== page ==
Mr Daly was one of four men ordered to pay more than £1.5m in damages to the families of those killed in the Real IRA attack in August 1998.

He was one of five men named in a BBC Panorama programme, Who Bombed Omagh, in October 2000, that investigated the attack.

Seamus Daly was remanded into continuing custody until 10 March

No-one has ever been convicted of carrying out the bombing in a criminal court.

Mr Daly has been in custody since April 2014.

A prosecution barrister told the court a substantial amount of evidence relating to mobile phones has been requested from the authorities in the Republic of Ireland, and should be available in six weeks.

What was described as "other more complex material" were subject to legal issues that could take a further four months to resolve.

A defence lawyer said the prosecution had no new evidence since 1999 and his client had been living openly in Jonesborough at all times yet now faced "the biggest murder trial in British criminal history".

The judge remanded Mr Daly into continuing custody until 10 March for a further update on progress in the case.

Relatives of four of the victims of the Omagh bombing were in the court for the hearing.

12th-Apr-2014 05:52 am - Omagh bombing suspect was arrested at maternity unit

Accused, Seamus Daly, faces 29 counts of murder over 1998 Real IRA attack in Northern Ireland that tried to derail peace process. He pretended to be his brother when stopped by police

Tom Whitehead
Telegraph.co.uk
11 April 2014



Seamus Daly, accused of the Omagh bombing in 1998, arrives at court in Dungannon, Northern Ireland. (AP Photo/Peter Morrison)

Omagh bomb suspect Seamus Daly was arrested as he attended a maternity unit with his heavily pregnant wife, a court was told.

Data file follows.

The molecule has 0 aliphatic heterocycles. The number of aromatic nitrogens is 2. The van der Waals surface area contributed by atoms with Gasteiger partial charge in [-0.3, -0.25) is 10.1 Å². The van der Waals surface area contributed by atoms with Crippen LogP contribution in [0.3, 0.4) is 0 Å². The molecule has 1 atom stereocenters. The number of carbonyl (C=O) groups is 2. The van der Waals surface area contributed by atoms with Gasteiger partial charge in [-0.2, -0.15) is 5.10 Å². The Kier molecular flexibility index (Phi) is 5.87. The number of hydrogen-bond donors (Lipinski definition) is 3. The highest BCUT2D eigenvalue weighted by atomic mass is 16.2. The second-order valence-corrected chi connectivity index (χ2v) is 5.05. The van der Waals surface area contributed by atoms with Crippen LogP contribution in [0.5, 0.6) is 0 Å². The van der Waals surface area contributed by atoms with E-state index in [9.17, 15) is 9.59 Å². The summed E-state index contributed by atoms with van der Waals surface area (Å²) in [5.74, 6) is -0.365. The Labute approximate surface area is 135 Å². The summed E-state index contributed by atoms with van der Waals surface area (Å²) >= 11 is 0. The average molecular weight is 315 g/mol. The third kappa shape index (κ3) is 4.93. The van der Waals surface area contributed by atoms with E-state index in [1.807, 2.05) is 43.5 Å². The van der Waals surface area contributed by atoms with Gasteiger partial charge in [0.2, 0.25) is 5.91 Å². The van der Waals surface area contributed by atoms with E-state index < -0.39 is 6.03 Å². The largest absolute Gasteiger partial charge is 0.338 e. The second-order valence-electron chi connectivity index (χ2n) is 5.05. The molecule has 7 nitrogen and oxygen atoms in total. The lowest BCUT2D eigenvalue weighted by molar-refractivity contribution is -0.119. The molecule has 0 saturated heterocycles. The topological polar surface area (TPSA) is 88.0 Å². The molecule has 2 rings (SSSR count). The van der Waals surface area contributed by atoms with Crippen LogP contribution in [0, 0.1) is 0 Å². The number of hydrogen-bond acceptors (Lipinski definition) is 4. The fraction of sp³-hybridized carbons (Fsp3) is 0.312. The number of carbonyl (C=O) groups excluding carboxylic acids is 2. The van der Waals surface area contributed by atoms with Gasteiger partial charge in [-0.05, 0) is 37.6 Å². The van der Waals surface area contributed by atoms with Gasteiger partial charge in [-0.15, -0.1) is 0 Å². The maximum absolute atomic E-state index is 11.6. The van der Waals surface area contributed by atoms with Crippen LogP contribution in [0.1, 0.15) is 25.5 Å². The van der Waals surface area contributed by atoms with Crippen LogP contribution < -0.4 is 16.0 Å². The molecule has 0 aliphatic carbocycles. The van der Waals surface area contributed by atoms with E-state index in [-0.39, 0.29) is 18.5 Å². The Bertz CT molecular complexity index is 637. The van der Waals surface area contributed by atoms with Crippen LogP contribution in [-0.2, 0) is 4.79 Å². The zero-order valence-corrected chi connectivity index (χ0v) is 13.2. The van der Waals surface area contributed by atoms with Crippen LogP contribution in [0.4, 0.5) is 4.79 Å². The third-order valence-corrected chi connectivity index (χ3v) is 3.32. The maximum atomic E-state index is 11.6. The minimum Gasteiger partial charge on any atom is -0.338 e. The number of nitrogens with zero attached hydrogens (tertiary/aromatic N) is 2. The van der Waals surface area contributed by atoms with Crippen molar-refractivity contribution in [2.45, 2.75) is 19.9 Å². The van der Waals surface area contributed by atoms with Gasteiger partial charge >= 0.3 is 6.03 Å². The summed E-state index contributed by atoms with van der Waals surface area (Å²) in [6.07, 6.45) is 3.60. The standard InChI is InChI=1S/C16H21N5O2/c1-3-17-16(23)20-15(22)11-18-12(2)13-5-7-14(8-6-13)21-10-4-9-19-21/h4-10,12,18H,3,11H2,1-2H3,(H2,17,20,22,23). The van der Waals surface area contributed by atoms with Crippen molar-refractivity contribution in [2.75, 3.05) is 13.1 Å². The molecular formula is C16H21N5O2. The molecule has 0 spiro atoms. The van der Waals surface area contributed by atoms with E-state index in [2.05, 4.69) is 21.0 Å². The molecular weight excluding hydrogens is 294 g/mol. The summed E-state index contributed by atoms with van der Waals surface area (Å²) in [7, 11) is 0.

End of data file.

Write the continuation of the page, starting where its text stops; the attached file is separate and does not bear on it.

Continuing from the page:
Daly, 43, was held on Monday at a hospital in Newry, Northern Ireland, after a decision to arrest him for 1998 atrocity was taken in consultation with prosecutors at the “highest level”.

He claimed to be his own brother when stopped and was only formally identified through fingerprint analysis.

He appeared before Dungannon Magistrates' Court on Friday charged with 29 counts of murder in connection with the bloodiest outrage of the Troubles.

The prosecution comes a year after a civil court ruled that Daly was liable for the atrocity.

Dungannon magistrates heard that the prosecution case against him is based on phone, forensic and witness evidence.

A detective said the decision to charge Daly, originally from Cullaville, Co Monaghan, had been taken in consultation with the "highest level" of Northern Ireland's Public Prosecution Service after reviewing a range of evidence allegedly linking the bricklayer and publican with the August 1998 attack.

Daly, who now lives in Jonesborough, Co Armagh, was remanded in custody after deputy District Judge Paul Conway refused a bail application.

His lawyer told the court that Friday was the due date for Daly and his wife’s second child.

No one has ever been successfully convicted in the criminal courts for the Real IRA bombing in Omagh, Co Tyrone, which happened just months after the Good Friday Agreement.

A 500lb car bomb was detonated on Market Street which left 29 people dead and 200 injured.

In 2009, bereaved families were forced to take their own action in the civil courts and won a landmark ruling at Belfast High Court when a senior judge found four men, including Daly, liable for the bombing.

Daly, along with Michael McKevitt, Liam Campbell and Colm Murphy, were ordered to pay £1.6 million to the families in compensation.

Daly and Murphy appealed and were granted a retrial in the civil courts but were found liable for a second time in 2013.

Dressed in jeans and a dark grey hooded top, an unshaven Daly did not speak during the half-hour hearing in court.

He also faces counts of causing the explosion in Omagh; possession of a bomb in the Co Tyrone market town with intent to endanger life or property; conspiring to cause an explosion in Lisburn, Co Down in April 1998; and possession of the Lisburn bomb with intent.

He sat in the dock only yards in front of the public gallery, where Michael Gallagher, whose son 21-year-old Aiden died in the blast, looked on.

After the hearing Mr Gallagher said: “This is part of our life for the past 15 and half years and if it's happening we are going to be there, wherever that is.

“It was important for our presence for the people, in our case our son Aiden, it was important to be there and represent him because there was no one else going to do it."

Mr Gallagher said the latest legal proceedings linked to the case would not sidetrack the families' campaign for a cross-border public inquiry into alleged security failings in the lead-up and aftermath of the attack.

"We need the truth," he said.